2017 was a good year, and also demonstrated the biggest error that the bears have been making for years. The challenge lies with how the fruits of the success are distributed.
2017 a year of booming stock markets, but is there a disconnect?
Stocks and GDP
For stock markets, 2017 was quite the year. In the US, the S&P 500 rose by 20 per cent, breaking more records than you can shake a stick at. The FTSE 100 was up too, not quite like other stock indices, but all the same, managed to grow by seven per cent, and in the last trading day before Christmas, closed at a new all-time high. The FTSE 250 did better, up by around 14 per cent. But the real star of the show this year was the NASDAQ Composite, up by almost 30 per cent.
It is not hard to see why the NASDAQ has done so well, it has been led by the techs. And that brings me to my stock of the year, but maybe stock of the decade would be a better description. The Amazon share price rose 52 per cent this year, up 380 per cent in the last five years. By contrast the Apple share price rose by 45 per cent in 2017.
It was also a year of incredibly low volatility, with the VIX, which tracks the moving average of the S&P 500, seeing an unprecedented run of low readings. The VIX is also known as the fear index. Well, the markets have never been so unafraid.
All this leads some to speculate that bubbles are forming. Well, there may well be a mighty bubble in bitcoin, although I won’t consider this to have burst until the price falls to less than one per cent of the current price. But I see no bubbles in stock markets or indeed techs. Sure, valuations are high ‘ish’, but not at the kind of levels that have precipitated a crash in the past.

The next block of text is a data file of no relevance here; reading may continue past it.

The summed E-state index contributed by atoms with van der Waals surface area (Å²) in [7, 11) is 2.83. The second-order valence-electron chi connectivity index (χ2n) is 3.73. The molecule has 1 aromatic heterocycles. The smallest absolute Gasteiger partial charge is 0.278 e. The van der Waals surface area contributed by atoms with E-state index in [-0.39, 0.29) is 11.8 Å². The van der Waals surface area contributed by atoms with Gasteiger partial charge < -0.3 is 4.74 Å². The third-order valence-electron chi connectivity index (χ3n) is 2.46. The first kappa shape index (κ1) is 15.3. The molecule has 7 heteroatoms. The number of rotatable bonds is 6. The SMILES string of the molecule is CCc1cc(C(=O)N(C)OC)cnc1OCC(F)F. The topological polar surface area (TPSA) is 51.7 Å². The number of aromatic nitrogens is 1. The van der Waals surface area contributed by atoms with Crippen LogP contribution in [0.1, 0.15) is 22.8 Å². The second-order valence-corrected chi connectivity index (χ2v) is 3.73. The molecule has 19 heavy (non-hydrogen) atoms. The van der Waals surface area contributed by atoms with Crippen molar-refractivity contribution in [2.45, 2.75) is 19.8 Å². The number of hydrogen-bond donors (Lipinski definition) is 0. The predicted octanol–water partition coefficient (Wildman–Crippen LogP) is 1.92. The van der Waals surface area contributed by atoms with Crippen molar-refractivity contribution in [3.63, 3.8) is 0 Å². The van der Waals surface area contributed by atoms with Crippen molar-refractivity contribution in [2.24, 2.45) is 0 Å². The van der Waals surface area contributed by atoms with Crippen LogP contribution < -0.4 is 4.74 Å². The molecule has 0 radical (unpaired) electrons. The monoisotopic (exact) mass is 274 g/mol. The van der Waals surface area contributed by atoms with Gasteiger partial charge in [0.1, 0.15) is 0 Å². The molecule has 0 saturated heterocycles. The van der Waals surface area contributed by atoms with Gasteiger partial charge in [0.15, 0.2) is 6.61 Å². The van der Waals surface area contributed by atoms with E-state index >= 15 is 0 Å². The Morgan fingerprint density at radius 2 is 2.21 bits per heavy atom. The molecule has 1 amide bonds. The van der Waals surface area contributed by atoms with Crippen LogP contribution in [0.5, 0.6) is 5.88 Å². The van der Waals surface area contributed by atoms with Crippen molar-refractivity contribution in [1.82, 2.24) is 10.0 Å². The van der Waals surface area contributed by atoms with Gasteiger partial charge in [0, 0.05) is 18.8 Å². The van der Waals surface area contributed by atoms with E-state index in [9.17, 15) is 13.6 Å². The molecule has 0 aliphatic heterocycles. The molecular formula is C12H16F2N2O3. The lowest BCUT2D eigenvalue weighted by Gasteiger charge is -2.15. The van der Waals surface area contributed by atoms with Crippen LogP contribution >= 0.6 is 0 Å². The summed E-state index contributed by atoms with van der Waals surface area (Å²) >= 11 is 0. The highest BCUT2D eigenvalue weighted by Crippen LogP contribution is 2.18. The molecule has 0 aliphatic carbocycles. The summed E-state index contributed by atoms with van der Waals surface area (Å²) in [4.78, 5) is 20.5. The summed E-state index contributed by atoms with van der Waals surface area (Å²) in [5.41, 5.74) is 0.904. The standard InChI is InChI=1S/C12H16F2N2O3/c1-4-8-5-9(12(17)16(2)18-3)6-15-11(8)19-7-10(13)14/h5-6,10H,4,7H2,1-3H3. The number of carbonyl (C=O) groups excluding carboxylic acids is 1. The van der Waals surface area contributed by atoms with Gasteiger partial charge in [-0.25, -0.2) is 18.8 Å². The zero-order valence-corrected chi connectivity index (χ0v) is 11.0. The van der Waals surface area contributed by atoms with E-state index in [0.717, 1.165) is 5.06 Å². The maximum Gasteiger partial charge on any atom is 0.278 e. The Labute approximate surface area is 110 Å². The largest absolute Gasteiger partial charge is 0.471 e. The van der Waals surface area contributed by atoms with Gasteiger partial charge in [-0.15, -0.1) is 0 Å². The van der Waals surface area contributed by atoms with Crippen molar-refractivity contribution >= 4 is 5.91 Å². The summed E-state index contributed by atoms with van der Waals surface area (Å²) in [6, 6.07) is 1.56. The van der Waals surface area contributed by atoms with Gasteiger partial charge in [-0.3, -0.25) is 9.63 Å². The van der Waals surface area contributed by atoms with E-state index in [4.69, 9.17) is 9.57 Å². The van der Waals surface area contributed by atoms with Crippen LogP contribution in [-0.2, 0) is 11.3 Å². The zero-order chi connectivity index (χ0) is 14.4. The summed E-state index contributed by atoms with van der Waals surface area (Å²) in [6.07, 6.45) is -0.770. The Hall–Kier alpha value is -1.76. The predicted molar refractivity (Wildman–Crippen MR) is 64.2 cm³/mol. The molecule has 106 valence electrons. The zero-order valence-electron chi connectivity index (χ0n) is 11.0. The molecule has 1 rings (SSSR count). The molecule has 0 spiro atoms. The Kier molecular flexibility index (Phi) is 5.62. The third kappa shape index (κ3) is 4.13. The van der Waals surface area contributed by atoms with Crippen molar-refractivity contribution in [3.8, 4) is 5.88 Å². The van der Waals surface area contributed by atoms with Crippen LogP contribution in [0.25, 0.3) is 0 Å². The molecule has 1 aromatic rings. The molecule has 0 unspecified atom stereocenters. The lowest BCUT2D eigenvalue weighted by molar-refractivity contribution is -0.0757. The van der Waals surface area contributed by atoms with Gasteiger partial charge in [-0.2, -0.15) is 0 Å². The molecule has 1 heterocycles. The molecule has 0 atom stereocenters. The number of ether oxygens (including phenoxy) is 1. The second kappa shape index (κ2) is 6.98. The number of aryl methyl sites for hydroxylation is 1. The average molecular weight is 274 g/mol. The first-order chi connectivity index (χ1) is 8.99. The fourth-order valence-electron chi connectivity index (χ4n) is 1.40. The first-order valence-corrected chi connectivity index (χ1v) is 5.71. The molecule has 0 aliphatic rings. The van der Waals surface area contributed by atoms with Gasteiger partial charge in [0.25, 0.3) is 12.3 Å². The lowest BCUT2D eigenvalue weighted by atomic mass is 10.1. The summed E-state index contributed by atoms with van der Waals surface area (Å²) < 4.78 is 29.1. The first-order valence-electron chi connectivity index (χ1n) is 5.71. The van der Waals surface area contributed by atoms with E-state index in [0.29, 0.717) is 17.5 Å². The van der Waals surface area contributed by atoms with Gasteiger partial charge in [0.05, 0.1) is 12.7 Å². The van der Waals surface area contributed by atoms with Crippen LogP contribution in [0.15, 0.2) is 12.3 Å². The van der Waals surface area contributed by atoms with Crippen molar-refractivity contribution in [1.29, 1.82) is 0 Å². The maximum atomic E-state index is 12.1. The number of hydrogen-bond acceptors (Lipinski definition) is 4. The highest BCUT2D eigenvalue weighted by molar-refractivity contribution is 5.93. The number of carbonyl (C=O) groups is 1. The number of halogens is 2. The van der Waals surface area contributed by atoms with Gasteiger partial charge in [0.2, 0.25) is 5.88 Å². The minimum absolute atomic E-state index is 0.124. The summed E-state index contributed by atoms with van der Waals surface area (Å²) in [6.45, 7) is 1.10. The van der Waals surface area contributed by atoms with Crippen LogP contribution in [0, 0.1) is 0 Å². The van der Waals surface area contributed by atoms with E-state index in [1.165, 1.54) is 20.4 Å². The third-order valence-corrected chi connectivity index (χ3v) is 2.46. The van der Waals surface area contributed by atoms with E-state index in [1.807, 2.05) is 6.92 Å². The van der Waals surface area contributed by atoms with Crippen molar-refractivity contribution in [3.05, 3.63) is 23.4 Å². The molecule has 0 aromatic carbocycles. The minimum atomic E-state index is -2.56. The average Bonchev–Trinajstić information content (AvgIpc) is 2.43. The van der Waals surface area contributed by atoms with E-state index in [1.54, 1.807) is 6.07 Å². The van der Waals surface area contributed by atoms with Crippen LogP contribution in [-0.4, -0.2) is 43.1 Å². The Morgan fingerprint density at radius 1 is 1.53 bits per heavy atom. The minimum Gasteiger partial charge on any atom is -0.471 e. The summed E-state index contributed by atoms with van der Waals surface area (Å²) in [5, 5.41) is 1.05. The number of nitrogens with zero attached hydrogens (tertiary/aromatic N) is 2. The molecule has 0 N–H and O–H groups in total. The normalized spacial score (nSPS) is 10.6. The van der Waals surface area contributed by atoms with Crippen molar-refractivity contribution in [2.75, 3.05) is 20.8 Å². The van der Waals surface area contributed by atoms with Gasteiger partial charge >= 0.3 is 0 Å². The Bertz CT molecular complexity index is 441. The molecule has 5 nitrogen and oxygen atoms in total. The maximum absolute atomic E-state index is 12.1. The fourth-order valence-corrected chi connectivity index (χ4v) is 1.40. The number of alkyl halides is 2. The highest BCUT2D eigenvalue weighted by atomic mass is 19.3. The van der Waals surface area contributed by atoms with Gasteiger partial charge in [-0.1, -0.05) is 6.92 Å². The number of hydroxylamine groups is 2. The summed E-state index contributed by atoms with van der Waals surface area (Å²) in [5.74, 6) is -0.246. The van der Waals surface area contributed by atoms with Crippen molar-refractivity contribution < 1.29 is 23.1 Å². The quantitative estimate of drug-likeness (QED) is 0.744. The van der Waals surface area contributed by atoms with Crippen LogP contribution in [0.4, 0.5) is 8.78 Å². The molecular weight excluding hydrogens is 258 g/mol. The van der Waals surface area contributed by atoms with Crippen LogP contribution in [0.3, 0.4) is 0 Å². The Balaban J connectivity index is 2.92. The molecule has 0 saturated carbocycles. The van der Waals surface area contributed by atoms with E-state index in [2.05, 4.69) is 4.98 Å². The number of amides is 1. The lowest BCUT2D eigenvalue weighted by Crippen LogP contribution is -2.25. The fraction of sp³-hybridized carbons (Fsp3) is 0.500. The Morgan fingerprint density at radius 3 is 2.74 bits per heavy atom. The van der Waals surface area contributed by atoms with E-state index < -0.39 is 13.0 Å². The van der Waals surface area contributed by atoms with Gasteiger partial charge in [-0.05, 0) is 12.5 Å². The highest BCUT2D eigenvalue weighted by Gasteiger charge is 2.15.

Human nature is a funny thing, you can never say for sure how Homo sapiens will react en masse, but the fundamentals do not seem so alarming.
Of course, in the UK, the government suffered a self-inflicted wound. The decision to call the election turned out to be even more fool hardy than running in fields of wheat.
But I would say that 2017 marked a victory for liberals, with the defeat of the Far Right in Holland and France, with Angela Merkel winning again - although she may have to call another election, forming coalitions has not been easy for her. But the victory of Macron felt to me like a Trump backlash - it also felt like a victory for planet earth and the forces of global cooperation versus isolationism.
The bear error
Of course there have been no shortage of predictions of doom - the doomsayers who have been saying record low interest rates and QE have created one all mighty stock market bubble that will burst just as rates start to rise. Well in the year that saw the FED increase rates several times and the Bank of England increase them once, markets boomed.
The anti-low interest rates doomsayers miss the point. Interest rates were so low because the economy was awful - that is why there is minimal risk of surging inflation. They are now rising because the economy across the so called advanced world is stronger than it has been for years. This is hardly reason to panic.
But there is an odd disconnect. I see it in the US, where President Trump says he is dealing with inequality by cutting taxes paid by the rich. I see it in the UK, where real wages are falling. In fact, look deeper at the stats on the UK economy and you find that GDP per capita - that’s per head - has risen by just 2.4 per cent since the end of 2007. By contrast GDP is up 9.7 per cent.
There is a disconnect between what the markets are saying and how average people are doing.
The rise in the techs is part of the problem - no wonder so many tech billionaires are sounding so guilty and talking about universal basic income. Anti Silicon Valley is part of the Trump narrative, Silicon Valley and Trump seem to be ideologically at polar extremes.
Then there is the UK economy. It’s been an awful year, with the UK relegated from being one of the fastest growing economies in the G7 last year, to one of the worst this year.
Stock markets and the economy do move in alignment eventually - the US and euro area are looking good, even Japan is strong by its standards - the UK needs to do better in 2018.
These views are those of the author alone and do not necessarily reflect reflect the view of The Share Centre, its officers and employees